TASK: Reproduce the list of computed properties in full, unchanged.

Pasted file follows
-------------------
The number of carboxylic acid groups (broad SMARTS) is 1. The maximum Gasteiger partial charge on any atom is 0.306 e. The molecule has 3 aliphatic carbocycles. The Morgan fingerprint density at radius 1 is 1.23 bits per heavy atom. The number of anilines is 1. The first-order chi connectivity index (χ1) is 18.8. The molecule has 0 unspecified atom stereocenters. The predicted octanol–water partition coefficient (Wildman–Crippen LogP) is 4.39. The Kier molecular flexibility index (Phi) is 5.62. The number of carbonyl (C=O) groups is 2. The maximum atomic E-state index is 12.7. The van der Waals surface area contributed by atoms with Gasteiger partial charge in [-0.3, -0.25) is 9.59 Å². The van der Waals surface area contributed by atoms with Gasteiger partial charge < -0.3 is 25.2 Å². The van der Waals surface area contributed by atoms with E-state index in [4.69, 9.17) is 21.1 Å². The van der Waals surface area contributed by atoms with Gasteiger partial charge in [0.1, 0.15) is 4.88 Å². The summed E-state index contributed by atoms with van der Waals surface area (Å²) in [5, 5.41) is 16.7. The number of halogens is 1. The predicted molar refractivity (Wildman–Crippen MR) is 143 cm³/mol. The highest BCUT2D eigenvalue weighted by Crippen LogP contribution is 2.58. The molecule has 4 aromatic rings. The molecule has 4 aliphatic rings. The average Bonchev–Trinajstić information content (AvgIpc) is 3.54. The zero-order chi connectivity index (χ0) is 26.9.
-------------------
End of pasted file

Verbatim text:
The number of carboxylic acid groups (broad SMARTS) is 1. The maximum Gasteiger partial charge on any atom is 0.306 e. The molecule has 3 aliphatic carbocycles. The Morgan fingerprint density at radius 1 is 1.23 bits per heavy atom. The number of anilines is 1. The first-order chi connectivity index (χ1) is 18.8. The molecule has 0 unspecified atom stereocenters. The predicted octanol–water partition coefficient (Wildman–Crippen LogP) is 4.39. The Kier molecular flexibility index (Phi) is 5.62. The number of carbonyl (C=O) groups is 2. The maximum atomic E-state index is 12.7. The van der Waals surface area contributed by atoms with Gasteiger partial charge in [-0.3, -0.25) is 9.59 Å². The van der Waals surface area contributed by atoms with Gasteiger partial charge < -0.3 is 25.2 Å². The van der Waals surface area contributed by atoms with E-state index in [4.69, 9.17) is 21.1 Å². The van der Waals surface area contributed by atoms with Gasteiger partial charge in [0.1, 0.15) is 4.88 Å². The summed E-state index contributed by atoms with van der Waals surface area (Å²) in [5, 5.41) is 16.7. The number of halogens is 1. The predicted molar refractivity (Wildman–Crippen MR) is 143 cm³/mol. The highest BCUT2D eigenvalue weighted by Crippen LogP contribution is 2.58. The molecule has 4 aromatic rings. The molecule has 4 aliphatic rings. The average Bonchev–Trinajstić information content (AvgIpc) is 3.54. The zero-order chi connectivity index (χ0) is 26.9.